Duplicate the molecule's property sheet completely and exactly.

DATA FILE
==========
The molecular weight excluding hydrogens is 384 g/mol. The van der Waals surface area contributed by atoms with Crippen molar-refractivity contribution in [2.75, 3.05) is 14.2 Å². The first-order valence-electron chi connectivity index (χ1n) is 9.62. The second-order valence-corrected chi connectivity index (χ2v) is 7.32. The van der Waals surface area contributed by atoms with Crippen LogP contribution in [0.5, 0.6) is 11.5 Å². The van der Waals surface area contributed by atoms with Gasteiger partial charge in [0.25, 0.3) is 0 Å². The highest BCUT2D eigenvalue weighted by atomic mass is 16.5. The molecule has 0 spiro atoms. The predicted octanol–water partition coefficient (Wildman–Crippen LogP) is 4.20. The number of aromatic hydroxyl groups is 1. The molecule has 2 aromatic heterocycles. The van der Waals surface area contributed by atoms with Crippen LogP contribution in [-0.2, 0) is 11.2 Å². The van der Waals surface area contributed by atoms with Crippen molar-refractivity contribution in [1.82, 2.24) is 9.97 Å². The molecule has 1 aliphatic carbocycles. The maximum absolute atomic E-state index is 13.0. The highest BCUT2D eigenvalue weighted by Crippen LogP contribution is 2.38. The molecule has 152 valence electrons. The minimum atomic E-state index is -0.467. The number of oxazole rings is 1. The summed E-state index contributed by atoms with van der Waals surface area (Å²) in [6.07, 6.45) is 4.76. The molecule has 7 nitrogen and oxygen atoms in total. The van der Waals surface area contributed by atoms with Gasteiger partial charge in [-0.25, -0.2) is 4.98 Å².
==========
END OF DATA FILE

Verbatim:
The molecular weight excluding hydrogens is 384 g/mol. The van der Waals surface area contributed by atoms with Crippen molar-refractivity contribution in [2.75, 3.05) is 14.2 Å². The first-order valence-electron chi connectivity index (χ1n) is 9.62. The second-order valence-corrected chi connectivity index (χ2v) is 7.32. The van der Waals surface area contributed by atoms with Crippen LogP contribution in [0.5, 0.6) is 11.5 Å². The van der Waals surface area contributed by atoms with Gasteiger partial charge in [0.25, 0.3) is 0 Å². The highest BCUT2D eigenvalue weighted by atomic mass is 16.5. The molecule has 0 spiro atoms. The predicted octanol–water partition coefficient (Wildman–Crippen LogP) is 4.20. The number of aromatic hydroxyl groups is 1. The molecule has 2 aromatic heterocycles. The van der Waals surface area contributed by atoms with Crippen LogP contribution in [-0.2, 0) is 11.2 Å². The van der Waals surface area contributed by atoms with Crippen molar-refractivity contribution in [1.82, 2.24) is 9.97 Å². The molecule has 1 aliphatic carbocycles. The maximum absolute atomic E-state index is 13.0. The highest BCUT2D eigenvalue weighted by Crippen LogP contribution is 2.38. The molecule has 152 valence electrons. The minimum atomic E-state index is -0.467. The number of oxazole rings is 1. The summed E-state index contributed by atoms with van der Waals surface area (Å²) in [6.07, 6.45) is 4.76. The molecule has 7 nitrogen and oxygen atoms in total. The van der Waals surface area contributed by atoms with Gasteiger partial charge in [-0.25, -0.2) is 4.98 Å².